Phillies maintain class-act reputation after latest gesture

Stadium staff man the Third Base Gate (Photo by Brian Garfinkel/Getty Images)
Stadium staff man the Third Base Gate (Photo by Brian Garfinkel/Getty Images) /

In a letter to 460-plus full-time employees, Phillies owner John Middleton announced the organization’s decision to guarantee employment through October.

The COVID-19 pandemic has caused much uncertainty in the world as of late, especially for millions of people whose work status remains up-in-the-air. A recent gesture by the Philadelphia Phillies organization helped make sure more than 460 of that figure no longer has to worry about their income.

After already guaranteeing that their full-time employees’ jobs were safe through May, Phillies brass stepped up to the plate again on Friday and delivered a home run in the biggest way. According to NBC Sports Philadelphia’s Jim Salisbury, employees are now ensured employment through October.

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Phillies Managing Partner John Middleton sent a letter to the employees announcing their generous decision: “The Buck and Middleton families have decided that there will be no furloughs or layoffs due to the coronavirus crisis through the end of our fiscal year (October 31, 2020) for regular full-time employees,” he wrote while also expressing optimism that a 2020 season will occur in the letter, obtained by NBC Sports Philadelphia.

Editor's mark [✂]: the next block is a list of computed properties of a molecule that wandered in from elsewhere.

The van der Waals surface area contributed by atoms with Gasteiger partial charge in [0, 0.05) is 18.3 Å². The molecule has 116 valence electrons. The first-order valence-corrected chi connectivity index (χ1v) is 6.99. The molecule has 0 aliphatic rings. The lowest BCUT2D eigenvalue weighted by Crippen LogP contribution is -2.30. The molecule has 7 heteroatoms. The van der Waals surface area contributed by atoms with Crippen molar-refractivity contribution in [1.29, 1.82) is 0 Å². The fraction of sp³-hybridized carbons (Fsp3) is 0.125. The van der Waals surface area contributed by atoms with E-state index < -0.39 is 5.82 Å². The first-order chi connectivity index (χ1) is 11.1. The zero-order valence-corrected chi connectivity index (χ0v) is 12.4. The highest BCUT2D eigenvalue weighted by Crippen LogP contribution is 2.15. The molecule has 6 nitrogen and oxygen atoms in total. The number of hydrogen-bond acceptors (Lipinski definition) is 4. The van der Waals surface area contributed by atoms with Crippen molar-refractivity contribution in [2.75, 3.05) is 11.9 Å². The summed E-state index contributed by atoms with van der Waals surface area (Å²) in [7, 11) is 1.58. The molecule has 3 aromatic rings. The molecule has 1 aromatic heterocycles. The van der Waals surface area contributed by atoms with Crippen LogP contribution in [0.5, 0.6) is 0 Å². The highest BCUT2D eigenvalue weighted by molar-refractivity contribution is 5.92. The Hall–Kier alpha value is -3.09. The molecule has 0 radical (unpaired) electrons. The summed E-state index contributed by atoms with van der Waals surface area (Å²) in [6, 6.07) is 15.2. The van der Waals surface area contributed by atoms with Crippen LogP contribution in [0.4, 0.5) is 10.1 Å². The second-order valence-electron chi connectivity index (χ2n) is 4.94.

“While we will likely need to implement other cost-cutting alternatives in the interim to deal with our extraordinary loss of revenue, including possible salary reductions, you can be assured of your job and health insurance for the next five-plus months.”

Ruben Amaro Jr., a longtime former member of the Phillies family and now employed by NBC Sports Philadelphia, praised the organization for its decision. “The Phillies, as an organization, always try do the right thing for their fans and employees,” he recently tweeted. “It’s simple, they are a class act.”

Middleton continued in telling the employees that they have successfully transitioned to working remotely, given back to the community, engaged with fans, partnered with sponsors, and prepared for a virtual draft:

“Above all else, you have supported each other,” he said. “These are the kinds of actions and behaviors that make me honored to call you my colleagues and to be part of your team. Together we will get through this, not without pain, but ultimately as a better organization and as better people.”

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More than 460 employees are considered full-time in the organization, ranging from the front office to the field across Philadelphia; Clearwater, Florida; and the Dominican Republic.

As Salisbury notes, the Phillies could have made a decision in the opposite direction, but chose to maintain their class-act reputation and do the right thing for their hard-working employees.

In April, MLB commissioner Rob Manfred suspended uniform employee contracts, allowing teams to  be able to “furlough or lay off some front office personnel as well as field personnel such as managers, coaches and scouts. The Phillies will not do any of that,” Salisbury writes.

Good job, Phillies. In fact, excellent job.